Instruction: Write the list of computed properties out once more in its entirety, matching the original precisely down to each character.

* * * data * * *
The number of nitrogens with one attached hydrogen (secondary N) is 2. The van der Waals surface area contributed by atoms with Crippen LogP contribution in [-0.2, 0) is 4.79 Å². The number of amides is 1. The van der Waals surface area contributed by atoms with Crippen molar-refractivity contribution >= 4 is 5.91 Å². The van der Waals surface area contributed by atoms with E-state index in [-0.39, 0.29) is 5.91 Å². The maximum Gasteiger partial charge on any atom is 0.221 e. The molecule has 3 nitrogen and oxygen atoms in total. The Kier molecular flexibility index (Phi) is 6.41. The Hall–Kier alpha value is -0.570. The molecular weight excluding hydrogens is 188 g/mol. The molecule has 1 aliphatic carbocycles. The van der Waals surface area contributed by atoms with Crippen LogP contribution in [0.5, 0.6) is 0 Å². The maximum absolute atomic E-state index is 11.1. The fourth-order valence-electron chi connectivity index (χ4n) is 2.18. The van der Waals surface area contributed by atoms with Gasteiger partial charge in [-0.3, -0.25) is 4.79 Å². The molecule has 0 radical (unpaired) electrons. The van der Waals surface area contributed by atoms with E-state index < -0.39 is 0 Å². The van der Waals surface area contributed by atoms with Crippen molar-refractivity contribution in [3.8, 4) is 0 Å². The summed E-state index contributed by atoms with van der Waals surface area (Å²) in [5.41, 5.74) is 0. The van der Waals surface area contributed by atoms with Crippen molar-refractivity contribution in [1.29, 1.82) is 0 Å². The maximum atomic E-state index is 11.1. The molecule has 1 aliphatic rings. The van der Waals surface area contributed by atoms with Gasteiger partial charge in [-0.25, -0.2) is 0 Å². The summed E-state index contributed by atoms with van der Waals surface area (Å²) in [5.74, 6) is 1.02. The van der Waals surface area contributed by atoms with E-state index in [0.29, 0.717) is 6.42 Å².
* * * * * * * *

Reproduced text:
The number of nitrogens with one attached hydrogen (secondary N) is 2. The van der Waals surface area contributed by atoms with Crippen LogP contribution in [-0.2, 0) is 4.79 Å². The number of amides is 1. The van der Waals surface area contributed by atoms with Crippen molar-refractivity contribution >= 4 is 5.91 Å². The van der Waals surface area contributed by atoms with E-state index in [-0.39, 0.29) is 5.91 Å². The maximum Gasteiger partial charge on any atom is 0.221 e. The molecule has 3 nitrogen and oxygen atoms in total. The Kier molecular flexibility index (Phi) is 6.41. The Hall–Kier alpha value is -0.570. The molecular weight excluding hydrogens is 188 g/mol. The molecule has 1 aliphatic carbocycles. The van der Waals surface area contributed by atoms with Crippen LogP contribution in [0.5, 0.6) is 0 Å². The maximum absolute atomic E-state index is 11.1. The fourth-order valence-electron chi connectivity index (χ4n) is 2.18. The van der Waals surface area contributed by atoms with Gasteiger partial charge in [-0.3, -0.25) is 4.79 Å². The molecule has 0 radical (unpaired) electrons. The van der Waals surface area contributed by atoms with E-state index < -0.39 is 0 Å². The van der Waals surface area contributed by atoms with Crippen molar-refractivity contribution in [3.8, 4) is 0 Å². The summed E-state index contributed by atoms with van der Waals surface area (Å²) in [5.41, 5.74) is 0. The van der Waals surface area contributed by atoms with Crippen molar-refractivity contribution in [1.29, 1.82) is 0 Å². The maximum atomic E-state index is 11.1. The molecule has 1 aliphatic rings. The van der Waals surface area contributed by atoms with Gasteiger partial charge in [-0.25, -0.2) is 0 Å². The summed E-state index contributed by atoms with van der Waals surface area (Å²) in [5.74, 6) is 1.02. The van der Waals surface area contributed by atoms with E-state index in [0.29, 0.717) is 6.42 Å².